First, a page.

Danner and Brintliff provide the necessary definitions for concepts like academic freedom and freedom of speech. Do note that while those two concepts are related, they are not the same thing. The first is a privilege granted by your campus. Contrary to what many may think, it is not granted automatically. Plus, if you work for a private or religiously affiliated campus, the rules can vary as well. The second is your constitutional right. The authors then move on to show how academic freedom applies to various situations. This is what makes the article useful as you can see it is more than just tenure. Some issues to consider:
- What happens when there are attacks on academic freedom on campus? For example, when an organization like Students for Academic Freedom shows up on your campus (or state legislature) pushing their "Academic Bill of Rights," which in theory sounds very good, but in reality it is a tool to suppress academic freedom.
- Issues of privacy and confidentiality. This should be a given for librarians, but many libraries still lack documents with policies for patron privacy and confidentiality of their records. The authors write, "confidentiality of library records is a matter of concern to academic freedom, as well as to intellectual freedom" (23). This is not just about the PATRIOT Act and the men in dark glasses with badges. This can be of concern for something as simple as creating social spaces or applications on a library's website that could draw on patron records to do something like recommend new books of interest to a patron based on what they may have checked out before.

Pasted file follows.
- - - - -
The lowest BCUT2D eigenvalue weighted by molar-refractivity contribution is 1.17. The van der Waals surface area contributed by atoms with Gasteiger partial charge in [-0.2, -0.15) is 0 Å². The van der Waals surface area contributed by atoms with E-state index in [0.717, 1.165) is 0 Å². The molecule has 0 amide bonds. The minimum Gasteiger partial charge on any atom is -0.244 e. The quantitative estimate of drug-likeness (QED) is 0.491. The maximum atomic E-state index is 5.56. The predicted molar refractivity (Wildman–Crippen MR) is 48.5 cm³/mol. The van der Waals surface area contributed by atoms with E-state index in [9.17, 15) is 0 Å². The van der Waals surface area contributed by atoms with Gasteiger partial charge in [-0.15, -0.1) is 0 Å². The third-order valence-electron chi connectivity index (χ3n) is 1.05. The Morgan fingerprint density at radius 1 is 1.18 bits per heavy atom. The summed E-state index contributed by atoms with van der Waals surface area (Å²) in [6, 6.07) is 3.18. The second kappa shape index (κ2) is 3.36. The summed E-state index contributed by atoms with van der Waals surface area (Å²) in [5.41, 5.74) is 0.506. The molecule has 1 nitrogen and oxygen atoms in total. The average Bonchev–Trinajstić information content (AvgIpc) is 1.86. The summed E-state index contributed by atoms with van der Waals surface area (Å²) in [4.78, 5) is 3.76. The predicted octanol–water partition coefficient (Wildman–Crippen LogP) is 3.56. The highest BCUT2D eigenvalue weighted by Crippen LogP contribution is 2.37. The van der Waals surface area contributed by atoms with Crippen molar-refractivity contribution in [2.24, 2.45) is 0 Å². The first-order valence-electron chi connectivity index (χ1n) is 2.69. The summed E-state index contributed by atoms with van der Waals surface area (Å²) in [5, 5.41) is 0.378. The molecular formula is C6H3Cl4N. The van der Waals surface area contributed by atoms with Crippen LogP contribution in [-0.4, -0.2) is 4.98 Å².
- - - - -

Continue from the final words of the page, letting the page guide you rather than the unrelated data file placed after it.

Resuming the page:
- Impacts on research such as when foreign scholars are denied entry to the United States to work and do research.
- The corporatization of academia.
P.S. By the way, as I was reading this, I was also reminded of a piece from Inside Higher Ed entitled "Tolerant Faculty, Intolerant Students." Groups like Students for Academic Freedom often wish to portray faculty as intolerant and as indoctrinating. Well, according to a survey done by the University of Georgia System, "the results suggest that there may well be a problem with lack of tolerance of political views of others. But according to students (the supposed victims of intolerant professors, according to those who say there is no intellectual diversity), the problem isn’t professors, but fellow students." In other words, it could be that the professors may have to worry more about having intolerant students in their classes. A bit more food for thought, and another reason to show why academic freedom remains important.